Many furniture manufacturers make furniture from a combination of wood and timber veneer. Using timber veneers allows the manufacturer to give the furniture the look of an expensive or exotic hardwood to table tops. Typically, a furniture maker will create a table from low grade timber, plywood, softer woods or some type of manmade, composite materials including pressboard. After constructing the table-top, the furniture manufacturer or woodworker applies a thin wood veneer over the top to conceal the less expensive wood and give the owner a visually pleasing, beautiful table.
Benefits of timber Veneer
Many woodworkers know the benefits of timber veneers. Wood veneers cut down on the cost of furniture making and still give gorgeous results. Some woodworkers and craftsmen will add wood veneer to a table that has an unappealing wood grain, especially if the table-top has great lines and is otherwise sturdy and stable. Adding wood veneer to a deeply gouged, stained or otherwise damaged surface will restore the look to the table-top.
Types of Veneer
Veneers can be found in a wide variety of wood colors including cherry, ebony oak and mahogany. Typically specialty retailers, online stores and large lumberyards carry wood veneer. Wood veneer should not be confused with manmade veneers. Manmade veneer is basically a picture of a wood grain printed on a thin plastic or vinyl sheet, they are more commonly known as skins, but some may try to pass them off as a wood veneer.
Popular shopping destinations for decorators and homeowners are yard sales, flea markets, secondhand stores, antique stores or on occasion other people’s trash. These shopping trips typically yield pieces of furniture that can’t be had with today’s manufacturers. Many pieces of “yesterday’s furniture” is assembled with better joinery, higher quality wood, dramatic lines or a vintage appearance. Many times people decide to get rid of their furniture because the wood veneer is lifting, peeling cracking or has gotten wet and rippled and disconnected from the underlying wood. Water, dampness and moisture are an enemy of wood veneer. Whether the tale was saturated in a flood or the table-top was stored in a damp basement, the veneer will likely require replacement. Don’t pass up a good table find if the only problem with it is the damaged veneer because it can be easily replaced.
Preparing to Replace Old Wood Veneer
Measure the top of the table-top, both the length and the width and add 6 inches to each measurement.
Buy a sheet of wood veneer at a wood specialty supply store, lumberyard or online store to match the dimension of the table-top top plus 6 inches. If the table-top is very wide, you may need two sheets of veneer.
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Lay the veneer on a flat and level surface to keep it from rolling or curling.
Put on a pair of work gloves and safety glasses.
Removing Old Veneer
Peel off as much of the wood veneer by hand as possible.
Hold a metal putty knife or a thin, flat blade chisel at a low angle to the table top. Push the putty knife or chisel under the veneer and lift it away from the substrate. If the veneer remains stubbornly stuck to the underlying wood, lightly tap the handle of the knife or chisel with a mallet and lift the veneer off the substrate.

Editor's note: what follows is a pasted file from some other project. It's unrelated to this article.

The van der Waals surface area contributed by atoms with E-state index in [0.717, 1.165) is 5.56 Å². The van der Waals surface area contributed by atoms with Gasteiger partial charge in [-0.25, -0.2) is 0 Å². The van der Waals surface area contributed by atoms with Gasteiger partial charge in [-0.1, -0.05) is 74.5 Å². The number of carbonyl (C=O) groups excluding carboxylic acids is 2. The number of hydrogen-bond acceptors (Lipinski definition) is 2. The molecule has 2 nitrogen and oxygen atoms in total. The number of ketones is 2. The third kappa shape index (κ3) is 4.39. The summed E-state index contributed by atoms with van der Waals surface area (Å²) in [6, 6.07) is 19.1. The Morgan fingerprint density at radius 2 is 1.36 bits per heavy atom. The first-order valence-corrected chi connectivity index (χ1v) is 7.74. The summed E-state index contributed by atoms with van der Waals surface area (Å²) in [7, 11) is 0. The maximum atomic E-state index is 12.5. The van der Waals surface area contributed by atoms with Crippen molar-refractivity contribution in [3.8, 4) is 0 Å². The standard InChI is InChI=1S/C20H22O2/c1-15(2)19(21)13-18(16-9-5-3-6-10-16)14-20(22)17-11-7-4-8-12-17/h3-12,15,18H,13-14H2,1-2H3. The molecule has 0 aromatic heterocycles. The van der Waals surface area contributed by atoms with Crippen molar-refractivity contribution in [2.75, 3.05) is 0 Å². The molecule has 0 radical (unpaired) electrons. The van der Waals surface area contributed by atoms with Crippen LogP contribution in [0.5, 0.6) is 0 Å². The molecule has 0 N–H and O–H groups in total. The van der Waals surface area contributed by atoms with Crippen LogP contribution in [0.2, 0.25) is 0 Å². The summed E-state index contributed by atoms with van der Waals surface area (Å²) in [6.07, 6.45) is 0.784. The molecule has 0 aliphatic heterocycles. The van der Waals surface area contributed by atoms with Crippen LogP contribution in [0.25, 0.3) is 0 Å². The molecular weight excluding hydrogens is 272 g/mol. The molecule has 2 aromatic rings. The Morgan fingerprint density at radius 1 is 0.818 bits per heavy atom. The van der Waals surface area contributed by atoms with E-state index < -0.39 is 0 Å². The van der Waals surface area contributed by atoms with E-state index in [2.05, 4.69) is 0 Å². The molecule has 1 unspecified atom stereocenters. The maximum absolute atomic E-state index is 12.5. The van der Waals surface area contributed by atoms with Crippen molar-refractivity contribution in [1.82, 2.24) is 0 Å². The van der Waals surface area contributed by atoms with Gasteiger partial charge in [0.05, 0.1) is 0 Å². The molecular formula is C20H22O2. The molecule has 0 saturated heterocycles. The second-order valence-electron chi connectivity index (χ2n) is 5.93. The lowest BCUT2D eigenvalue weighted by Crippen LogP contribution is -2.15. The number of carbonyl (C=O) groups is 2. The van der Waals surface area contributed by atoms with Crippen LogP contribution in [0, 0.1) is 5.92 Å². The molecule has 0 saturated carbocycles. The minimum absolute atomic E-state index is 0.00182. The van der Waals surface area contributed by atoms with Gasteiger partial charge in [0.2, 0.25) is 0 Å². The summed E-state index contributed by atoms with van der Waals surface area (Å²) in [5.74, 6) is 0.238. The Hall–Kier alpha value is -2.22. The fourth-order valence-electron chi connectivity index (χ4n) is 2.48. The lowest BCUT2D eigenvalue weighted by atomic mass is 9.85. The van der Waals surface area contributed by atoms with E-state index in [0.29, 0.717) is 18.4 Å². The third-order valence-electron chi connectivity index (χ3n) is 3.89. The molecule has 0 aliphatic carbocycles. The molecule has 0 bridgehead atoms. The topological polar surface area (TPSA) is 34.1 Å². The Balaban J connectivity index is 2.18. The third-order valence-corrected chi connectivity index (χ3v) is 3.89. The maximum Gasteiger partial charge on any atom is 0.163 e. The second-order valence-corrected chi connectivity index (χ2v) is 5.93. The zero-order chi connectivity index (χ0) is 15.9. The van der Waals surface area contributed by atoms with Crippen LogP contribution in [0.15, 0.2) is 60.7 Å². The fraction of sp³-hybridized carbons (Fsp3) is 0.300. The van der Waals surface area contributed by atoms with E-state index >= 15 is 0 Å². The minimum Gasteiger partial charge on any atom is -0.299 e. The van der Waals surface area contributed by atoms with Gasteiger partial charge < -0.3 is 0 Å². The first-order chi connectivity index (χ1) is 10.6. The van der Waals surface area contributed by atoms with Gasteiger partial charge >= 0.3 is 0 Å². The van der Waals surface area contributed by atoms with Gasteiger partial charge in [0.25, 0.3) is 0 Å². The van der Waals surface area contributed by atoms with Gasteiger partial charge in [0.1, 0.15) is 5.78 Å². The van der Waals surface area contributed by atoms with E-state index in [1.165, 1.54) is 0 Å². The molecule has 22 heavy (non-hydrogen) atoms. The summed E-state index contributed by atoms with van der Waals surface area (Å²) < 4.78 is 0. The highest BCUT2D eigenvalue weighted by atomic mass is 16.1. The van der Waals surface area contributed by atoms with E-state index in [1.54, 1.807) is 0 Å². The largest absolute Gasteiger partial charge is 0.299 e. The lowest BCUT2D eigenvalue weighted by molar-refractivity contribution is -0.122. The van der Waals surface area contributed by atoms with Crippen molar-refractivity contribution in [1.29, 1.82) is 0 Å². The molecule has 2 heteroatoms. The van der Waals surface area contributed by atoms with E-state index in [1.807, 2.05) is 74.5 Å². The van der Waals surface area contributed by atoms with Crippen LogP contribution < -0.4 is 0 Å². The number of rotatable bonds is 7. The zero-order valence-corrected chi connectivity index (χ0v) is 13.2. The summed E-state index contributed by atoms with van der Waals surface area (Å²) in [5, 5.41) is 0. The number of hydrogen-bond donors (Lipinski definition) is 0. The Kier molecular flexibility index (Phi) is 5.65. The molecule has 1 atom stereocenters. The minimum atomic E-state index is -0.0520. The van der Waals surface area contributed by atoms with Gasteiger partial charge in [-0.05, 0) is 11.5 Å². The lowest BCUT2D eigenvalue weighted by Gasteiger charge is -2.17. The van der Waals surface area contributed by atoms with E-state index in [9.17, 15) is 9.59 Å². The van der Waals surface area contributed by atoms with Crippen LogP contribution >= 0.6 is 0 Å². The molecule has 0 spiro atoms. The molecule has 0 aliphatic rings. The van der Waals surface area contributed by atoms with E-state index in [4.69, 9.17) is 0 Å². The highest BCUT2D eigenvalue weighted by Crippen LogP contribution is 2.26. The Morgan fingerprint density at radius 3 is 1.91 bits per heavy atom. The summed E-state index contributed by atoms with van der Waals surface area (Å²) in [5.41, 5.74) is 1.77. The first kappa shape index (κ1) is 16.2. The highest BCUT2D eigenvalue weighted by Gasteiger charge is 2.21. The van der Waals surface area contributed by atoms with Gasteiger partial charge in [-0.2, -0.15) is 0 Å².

Continue to lift the wood veneer off the table top until on bare wood and dried glue remains.
Wrap a piece of 180-grit sandpaper around a sanding block.
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Sand the surface of the table to remove old, dried glue.
Vacuum the dust off the table top and then wipe the surface with a tack rag to remove all sanding dust.
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Applying New Wood Veneer
Examine the table top for damage. Look for wide cracks, deep gouges or deep chips. Fill in the damaged areas with wood putty. Smooth the wood putty so it is even with the surrounding wood. Let the putty dry completely.
Lay a soft cloth, large enough to accommodate the entire size of the table top on the floor. Place a sheet of plywood onto the cloth. Pull the edges of the cloth tightly around the plywood. Staple the material to the plywood with a heavy duty stapler so there are no hanging edges of the cloth.
Dip a wide paintbrush into yellow wood glue and spread a thin, even coat over the table top.
Position the sheet of new wood veneer on top of the table with an equal amount hanging off in each direction. If the table requires two sheets of veneer, match the wood grains on the floor to see where you want to line them up. Align the first sheet with the middle of the table and place the second sheet, tightly abutted to the first with the grain matching up the way you chose.
Lift the cloth covered sheet of plywood and very carefully set it on top of the new veneer.
Put heavy books, blocks or other weight on top of the cloth covered plywood. Make sure you distribute the weight evenly over the plywood to make sure the bond between the table top and the wood veneer is even and strong.
Let the wood glue dry for 24 to 48 hours.
Take all of the weights off the plywood. Carefully remove the cloth covered plywood from the table top.
Carefully flip the table over onto a cutting surface. Use a cutting surface that is not rough because you will mar the new veneer. A rubberized mat is a good choice for a cutting surface.
Place a sharp utility knife next to the table top to trim away the excess overhang of wood veneer from around the entire table to. You may have to replace the blade part way through cutting in order to keep using a sharp blade. A dull blade will make the edges of the veer look raggedy and jagged.
Wrap a piece of 320 grit sandpaper around a soft sanding block.
Very, very lightly sand the edges of the veneer to even off the edges.